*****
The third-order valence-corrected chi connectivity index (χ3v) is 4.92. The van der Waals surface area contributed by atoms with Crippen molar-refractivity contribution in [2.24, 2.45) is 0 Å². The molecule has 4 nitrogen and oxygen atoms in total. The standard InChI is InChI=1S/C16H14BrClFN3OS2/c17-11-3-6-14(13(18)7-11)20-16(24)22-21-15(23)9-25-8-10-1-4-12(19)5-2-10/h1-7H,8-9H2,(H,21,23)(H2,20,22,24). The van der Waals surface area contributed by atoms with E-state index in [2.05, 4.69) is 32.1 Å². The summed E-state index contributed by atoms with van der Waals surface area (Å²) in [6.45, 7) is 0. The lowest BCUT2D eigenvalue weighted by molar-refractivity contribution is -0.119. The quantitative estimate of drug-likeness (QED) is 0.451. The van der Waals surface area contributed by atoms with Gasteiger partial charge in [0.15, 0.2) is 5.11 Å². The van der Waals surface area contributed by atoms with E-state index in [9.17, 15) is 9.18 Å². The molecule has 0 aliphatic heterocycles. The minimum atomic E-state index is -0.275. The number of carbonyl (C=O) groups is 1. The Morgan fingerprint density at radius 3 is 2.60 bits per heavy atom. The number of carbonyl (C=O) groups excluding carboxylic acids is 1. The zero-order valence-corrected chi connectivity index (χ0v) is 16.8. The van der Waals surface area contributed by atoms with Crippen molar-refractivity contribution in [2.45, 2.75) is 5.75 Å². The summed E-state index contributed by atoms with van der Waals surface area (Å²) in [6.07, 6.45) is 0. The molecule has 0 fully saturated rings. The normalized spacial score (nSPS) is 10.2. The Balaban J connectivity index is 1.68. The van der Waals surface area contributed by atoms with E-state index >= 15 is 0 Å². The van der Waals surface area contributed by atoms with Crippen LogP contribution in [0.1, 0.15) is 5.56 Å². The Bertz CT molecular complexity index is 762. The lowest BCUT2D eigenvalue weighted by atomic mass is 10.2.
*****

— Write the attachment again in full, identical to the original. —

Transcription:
The third-order valence-corrected chi connectivity index (χ3v) is 4.92. The van der Waals surface area contributed by atoms with Crippen molar-refractivity contribution in [2.24, 2.45) is 0 Å². The molecule has 4 nitrogen and oxygen atoms in total. The standard InChI is InChI=1S/C16H14BrClFN3OS2/c17-11-3-6-14(13(18)7-11)20-16(24)22-21-15(23)9-25-8-10-1-4-12(19)5-2-10/h1-7H,8-9H2,(H,21,23)(H2,20,22,24). The van der Waals surface area contributed by atoms with E-state index in [2.05, 4.69) is 32.1 Å². The summed E-state index contributed by atoms with van der Waals surface area (Å²) in [6.45, 7) is 0. The lowest BCUT2D eigenvalue weighted by molar-refractivity contribution is -0.119. The quantitative estimate of drug-likeness (QED) is 0.451. The van der Waals surface area contributed by atoms with Gasteiger partial charge in [0.15, 0.2) is 5.11 Å². The van der Waals surface area contributed by atoms with E-state index in [9.17, 15) is 9.18 Å². The molecule has 0 aliphatic heterocycles. The minimum atomic E-state index is -0.275. The number of carbonyl (C=O) groups is 1. The Morgan fingerprint density at radius 3 is 2.60 bits per heavy atom. The number of carbonyl (C=O) groups excluding carboxylic acids is 1. The zero-order valence-corrected chi connectivity index (χ0v) is 16.8. The van der Waals surface area contributed by atoms with Crippen molar-refractivity contribution in [2.45, 2.75) is 5.75 Å². The summed E-state index contributed by atoms with van der Waals surface area (Å²) in [6.07, 6.45) is 0. The molecule has 0 fully saturated rings. The normalized spacial score (nSPS) is 10.2. The Balaban J connectivity index is 1.68. The van der Waals surface area contributed by atoms with E-state index >= 15 is 0 Å². The van der Waals surface area contributed by atoms with Crippen LogP contribution in [0.1, 0.15) is 5.56 Å². The Bertz CT molecular complexity index is 762. The lowest BCUT2D eigenvalue weighted by atomic mass is 10.2.